"My dogs are barking!"
    — "My feet hurt!"

SynonymsEdit

Coordinate termsEdit

HyponymsEdit

HypernymsEdit

Derived termsEdit

DescendantsEdit

TranslationsEdit

The translations below need to be checked and inserted above into the appropriate translation tables, removing any numbers. Numbers do not necessarily match those in definitions. See instructions at Wiktionary:Entry layout#Translations.

VerbEdit

dog (third-person singular simple present dogs, present participle dogging, simple past and past participle dogged)

  1. (transitive) To pursue with the intent to catch.
  2. (transitive) To follow in an annoying or harassing way.
    The woman cursed him so that trouble would dog his every step.
    • 1749, Henry Fielding, The History of Tom Jones, a Foundling
      [] they were discovered in a very improper manner by the husband of the gypsy, who, from jealousy it seems, had kept a watchful eye over his wife, and had dogged her to the place, where he found her in the arms of her gallant.
    • 2012 January 1, Michael Riordan, “Tackling Infinity”, in American Scientist[5], volume 100, number 1, page 86:
      Some of the most beautiful and thus appealing physical theories, including quantum electrodynamics and quantum gravity, have been dogged for decades by infinities that erupt when theorists try to prod their calculations into new domains. Getting rid of these nagging infinities has probably occupied far more effort than was spent in originating the theories.
    • 2012 May 9, Jonathan Wilson, “Europa League: Radamel Falcao's Atlético Madrid rout Athletic Bilbao”, in the Guardian[6]:
      But this is not an Athletic that ever looks comfortable at the back – a criticism that has often dogged Marcelo Bielsa's sides.
  3. (transitive, nautical) To fasten a hatch securely.
    It is very important to dog down these hatches...
  4. (intransitive, emerging usage in Britain) To watch, or participate, in sexual activity in a public place.
    I admit that I like to dog at my local country park.
  5. (intransitive, transitive) To intentionally restrict one's productivity as employee; to work at the slowest rate that goes unpunished.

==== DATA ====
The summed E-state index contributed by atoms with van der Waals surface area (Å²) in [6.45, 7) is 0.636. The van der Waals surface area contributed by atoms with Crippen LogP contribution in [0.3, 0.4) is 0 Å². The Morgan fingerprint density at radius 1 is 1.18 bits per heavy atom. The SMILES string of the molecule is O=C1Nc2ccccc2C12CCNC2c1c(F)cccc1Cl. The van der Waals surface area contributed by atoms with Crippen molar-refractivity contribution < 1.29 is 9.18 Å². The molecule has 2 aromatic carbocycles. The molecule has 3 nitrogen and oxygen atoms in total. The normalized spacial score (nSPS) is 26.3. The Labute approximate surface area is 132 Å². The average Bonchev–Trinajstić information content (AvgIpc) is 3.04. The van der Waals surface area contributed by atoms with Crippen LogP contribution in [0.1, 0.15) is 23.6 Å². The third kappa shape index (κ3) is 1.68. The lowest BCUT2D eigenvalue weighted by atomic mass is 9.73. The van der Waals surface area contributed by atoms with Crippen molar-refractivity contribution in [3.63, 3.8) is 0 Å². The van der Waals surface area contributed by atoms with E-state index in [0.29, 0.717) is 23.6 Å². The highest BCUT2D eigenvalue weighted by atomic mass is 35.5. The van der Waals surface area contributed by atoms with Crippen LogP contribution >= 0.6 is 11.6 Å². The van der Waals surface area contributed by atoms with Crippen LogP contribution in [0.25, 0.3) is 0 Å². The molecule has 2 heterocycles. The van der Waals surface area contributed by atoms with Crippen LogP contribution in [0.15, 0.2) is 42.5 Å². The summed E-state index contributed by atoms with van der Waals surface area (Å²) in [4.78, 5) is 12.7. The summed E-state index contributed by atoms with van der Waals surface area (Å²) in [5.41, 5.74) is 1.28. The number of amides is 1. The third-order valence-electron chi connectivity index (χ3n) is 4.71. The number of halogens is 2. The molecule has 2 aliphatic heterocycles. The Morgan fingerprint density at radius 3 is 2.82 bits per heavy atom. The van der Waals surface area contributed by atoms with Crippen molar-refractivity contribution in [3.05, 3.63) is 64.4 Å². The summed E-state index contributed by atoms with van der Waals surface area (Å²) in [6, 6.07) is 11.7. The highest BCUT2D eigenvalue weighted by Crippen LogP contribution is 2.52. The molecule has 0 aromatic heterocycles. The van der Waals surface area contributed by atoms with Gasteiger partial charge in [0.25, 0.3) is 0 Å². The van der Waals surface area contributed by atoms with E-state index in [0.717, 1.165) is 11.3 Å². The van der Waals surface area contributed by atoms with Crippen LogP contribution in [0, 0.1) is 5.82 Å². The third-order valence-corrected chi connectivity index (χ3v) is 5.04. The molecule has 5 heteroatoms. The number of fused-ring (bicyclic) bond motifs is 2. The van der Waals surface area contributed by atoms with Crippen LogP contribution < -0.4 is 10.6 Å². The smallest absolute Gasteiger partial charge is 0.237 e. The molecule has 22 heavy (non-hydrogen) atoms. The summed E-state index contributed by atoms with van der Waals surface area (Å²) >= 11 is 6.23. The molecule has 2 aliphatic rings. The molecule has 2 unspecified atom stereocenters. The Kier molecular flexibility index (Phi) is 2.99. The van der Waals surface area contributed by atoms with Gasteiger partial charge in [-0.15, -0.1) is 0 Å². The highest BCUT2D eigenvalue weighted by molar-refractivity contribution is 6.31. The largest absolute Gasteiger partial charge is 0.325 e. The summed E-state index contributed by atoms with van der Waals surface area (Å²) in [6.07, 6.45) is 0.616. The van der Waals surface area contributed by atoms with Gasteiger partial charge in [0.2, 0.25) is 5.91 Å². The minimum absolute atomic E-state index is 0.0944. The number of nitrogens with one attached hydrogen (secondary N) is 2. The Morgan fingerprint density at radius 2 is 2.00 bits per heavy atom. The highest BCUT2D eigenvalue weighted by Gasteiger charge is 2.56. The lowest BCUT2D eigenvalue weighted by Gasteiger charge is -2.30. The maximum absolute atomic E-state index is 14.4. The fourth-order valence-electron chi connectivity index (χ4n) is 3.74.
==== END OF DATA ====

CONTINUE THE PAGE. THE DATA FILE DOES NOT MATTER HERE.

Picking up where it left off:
A surprise inspection of the night shift found that some workers were dogging it.

SynonymsEdit

TranslationsEdit

See alsoEdit

ReferencesEdit

ReferencesEdit

  1. ^ dog” in Douglas Harper, Online Etymology Dictionary, 2001–2017.
  2. ^ [1]
  3. ^ [2]

AnagramsEdit


AfrikaansEdit

PronunciationEdit

VerbEdit

dog

  1. Alternative form of dag (preterite of dink)

DanishEdit

AdverbEdit

dog

  1. however
    Det er dog ikke sikkert, at de taler sandt.
    It is, however, not certain that they are telling the truth.
  2. Used emphatically.

ConjunctionEdit

dog

  1. though

KriolEdit

EtymologyEdit

From English dog.

NounEdit

dog

  1. dog

MbabaramEdit

EtymologyEdit

From *dwog(a), from *udwoga, from *gudwaga, from Proto-Pama-Nyungan *gudaga. Related to Dyirbal guda, Yidiny gudaga. (Note that, despite the similarities, this word is not related to English dog.)[1]

NounEdit

dog

  1. dog

ReferencesEdit

  1. ^ Language Hat, excerpting Dixon's Memoirs of a Field Worker

NavajoEdit

EtymologyEdit

Onomatopoeia.

InterjectionEdit

dog

  1. thump, dub (sound of a heartbeat; thumping sound of a person walking on the roof of a house as heard by someone in the house)

SynonymsEdit


PortugueseEdit

PronunciationEdit

NounEdit

dog m (plural dogs)

  1. Clipping of hot dog.

SwedishEdit

VerbEdit

dog

  1. past tense of .

Torres Strait CreoleEdit

EtymologyEdit

From English dog.

NounEdit

dog

  1. dog

VolapükEdit

PronunciationEdit

NounEdit

dog (plural dogs)

  1. (male or female) dog

DeclensionEdit

Derived termsEdit

Lua error: not enough memory

Related termsEdit

  • Lua error: not enough memory
  • Lua error: not enough memory